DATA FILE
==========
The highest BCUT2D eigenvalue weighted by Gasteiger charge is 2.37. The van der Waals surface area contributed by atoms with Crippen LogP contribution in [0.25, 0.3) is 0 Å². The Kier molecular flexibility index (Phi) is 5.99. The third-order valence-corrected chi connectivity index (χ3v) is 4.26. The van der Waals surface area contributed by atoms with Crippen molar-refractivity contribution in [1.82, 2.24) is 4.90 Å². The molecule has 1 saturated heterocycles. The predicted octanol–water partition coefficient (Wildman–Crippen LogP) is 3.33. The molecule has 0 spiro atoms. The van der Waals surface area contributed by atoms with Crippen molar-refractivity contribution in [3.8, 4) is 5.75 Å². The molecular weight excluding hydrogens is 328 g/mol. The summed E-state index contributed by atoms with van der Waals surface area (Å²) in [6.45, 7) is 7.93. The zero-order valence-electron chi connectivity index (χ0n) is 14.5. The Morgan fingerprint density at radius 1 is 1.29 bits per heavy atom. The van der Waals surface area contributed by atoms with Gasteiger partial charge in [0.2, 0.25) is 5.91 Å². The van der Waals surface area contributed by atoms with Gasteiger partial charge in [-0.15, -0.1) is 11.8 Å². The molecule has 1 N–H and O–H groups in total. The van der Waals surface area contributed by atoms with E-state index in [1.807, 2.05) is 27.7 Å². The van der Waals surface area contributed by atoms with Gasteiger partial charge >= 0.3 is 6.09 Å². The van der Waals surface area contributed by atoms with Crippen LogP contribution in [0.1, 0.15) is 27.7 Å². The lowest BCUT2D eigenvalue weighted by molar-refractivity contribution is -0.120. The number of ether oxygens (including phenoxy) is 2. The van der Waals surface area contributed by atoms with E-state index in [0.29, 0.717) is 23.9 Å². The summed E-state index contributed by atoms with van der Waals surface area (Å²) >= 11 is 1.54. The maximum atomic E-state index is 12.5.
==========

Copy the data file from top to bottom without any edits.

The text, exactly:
The highest BCUT2D eigenvalue weighted by Gasteiger charge is 2.37. The van der Waals surface area contributed by atoms with Crippen LogP contribution in [0.25, 0.3) is 0 Å². The Kier molecular flexibility index (Phi) is 5.99. The third-order valence-corrected chi connectivity index (χ3v) is 4.26. The van der Waals surface area contributed by atoms with Crippen molar-refractivity contribution in [1.82, 2.24) is 4.90 Å². The molecule has 1 saturated heterocycles. The predicted octanol–water partition coefficient (Wildman–Crippen LogP) is 3.33. The molecule has 0 spiro atoms. The van der Waals surface area contributed by atoms with Crippen molar-refractivity contribution in [3.8, 4) is 5.75 Å². The molecular weight excluding hydrogens is 328 g/mol. The summed E-state index contributed by atoms with van der Waals surface area (Å²) in [6.45, 7) is 7.93. The zero-order valence-electron chi connectivity index (χ0n) is 14.5. The Morgan fingerprint density at radius 1 is 1.29 bits per heavy atom. The van der Waals surface area contributed by atoms with Gasteiger partial charge in [0.2, 0.25) is 5.91 Å². The van der Waals surface area contributed by atoms with Gasteiger partial charge in [-0.15, -0.1) is 11.8 Å². The molecule has 1 N–H and O–H groups in total. The van der Waals surface area contributed by atoms with E-state index in [1.807, 2.05) is 27.7 Å². The van der Waals surface area contributed by atoms with Gasteiger partial charge >= 0.3 is 6.09 Å². The van der Waals surface area contributed by atoms with Crippen LogP contribution in [0.1, 0.15) is 27.7 Å². The lowest BCUT2D eigenvalue weighted by molar-refractivity contribution is -0.120. The number of ether oxygens (including phenoxy) is 2. The van der Waals surface area contributed by atoms with E-state index in [0.29, 0.717) is 23.9 Å². The summed E-state index contributed by atoms with van der Waals surface area (Å²) >= 11 is 1.54. The maximum atomic E-state index is 12.5.